The Huntingdon Library’s Mini-Conference: “Good Trouble”

On Tuesday evening, November 1, Huntingdon College’s Houghton Library will be hosting its annual mini-conference. This year’s theme is “Good Trouble,” a phrase that comes from the late Civil Rights activist and congressman John Lewis.

I will be giving a ten-minute presentation on the process of researching for and writing Closed Ranks. I began the research in 2013, after discussing the possibility of a book about the Whitehurst Case with the victim’s youngest son and widow. The process continued through 2014, 2015, 2016, and 2017 with interviews, archival searches, and a longwinded effort to obtain federal court records. The book was contracted by NewSouth Books in 2017 and published in November 2018.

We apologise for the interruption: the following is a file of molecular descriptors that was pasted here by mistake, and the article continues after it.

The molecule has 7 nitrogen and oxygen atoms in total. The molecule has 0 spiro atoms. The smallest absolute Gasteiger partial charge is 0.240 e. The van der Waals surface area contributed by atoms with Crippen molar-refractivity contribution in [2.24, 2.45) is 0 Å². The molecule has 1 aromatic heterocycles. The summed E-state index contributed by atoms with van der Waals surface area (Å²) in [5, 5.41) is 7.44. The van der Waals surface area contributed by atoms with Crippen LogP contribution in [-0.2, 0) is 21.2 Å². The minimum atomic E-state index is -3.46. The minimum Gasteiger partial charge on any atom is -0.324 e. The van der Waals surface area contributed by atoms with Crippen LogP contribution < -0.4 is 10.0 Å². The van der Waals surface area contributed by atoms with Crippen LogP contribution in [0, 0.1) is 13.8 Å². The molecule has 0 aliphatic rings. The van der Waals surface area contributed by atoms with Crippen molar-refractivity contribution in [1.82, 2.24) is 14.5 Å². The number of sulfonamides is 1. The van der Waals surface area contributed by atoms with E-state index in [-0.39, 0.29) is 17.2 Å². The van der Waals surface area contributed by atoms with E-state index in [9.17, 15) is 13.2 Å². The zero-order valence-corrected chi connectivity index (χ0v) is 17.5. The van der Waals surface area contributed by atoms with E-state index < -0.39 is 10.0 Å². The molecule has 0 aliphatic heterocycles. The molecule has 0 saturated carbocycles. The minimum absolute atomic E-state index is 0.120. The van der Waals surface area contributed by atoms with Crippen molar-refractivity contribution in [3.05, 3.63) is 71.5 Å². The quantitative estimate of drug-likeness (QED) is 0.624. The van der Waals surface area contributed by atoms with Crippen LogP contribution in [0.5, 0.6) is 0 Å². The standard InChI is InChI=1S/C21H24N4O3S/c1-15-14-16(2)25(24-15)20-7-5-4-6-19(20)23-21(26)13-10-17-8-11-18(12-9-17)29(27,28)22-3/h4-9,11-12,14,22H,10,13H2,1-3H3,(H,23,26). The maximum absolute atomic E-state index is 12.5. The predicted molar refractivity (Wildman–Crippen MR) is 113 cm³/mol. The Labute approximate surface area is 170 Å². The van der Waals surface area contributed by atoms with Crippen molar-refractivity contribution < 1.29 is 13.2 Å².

The Whitehurst Case is an unfortunate and neglected aspect of Montgomery, Alabama’s history. The victim Bernard Whitehurst, Jr. was shot and killed by a Montgomery police officer in December 1975. It was later alleged that a gun found near his body may have been placed there by police. A controversy followed in 1976, but no officers faced criminal charges in Whitehurst’s death. Ultimately, in 1977, nearly a dozen officers, including the city’s public safety director, left the department, and the mayor resigned amid charges that he was aware of a cover-up. Despite the public nature of this controversy, including the resignations, the family did not find justice in the courts, nor in voluntary compensation from the City. Thirty-five years later, in 2012, the City of Montgomery apologized to the Whitehurst family and placed a historic marker to the Whitehurst Case near City Hall. In 2015, a second marker was placed on the site of the shooting. Closed Ranks was written during the period that followed the 2012 events.


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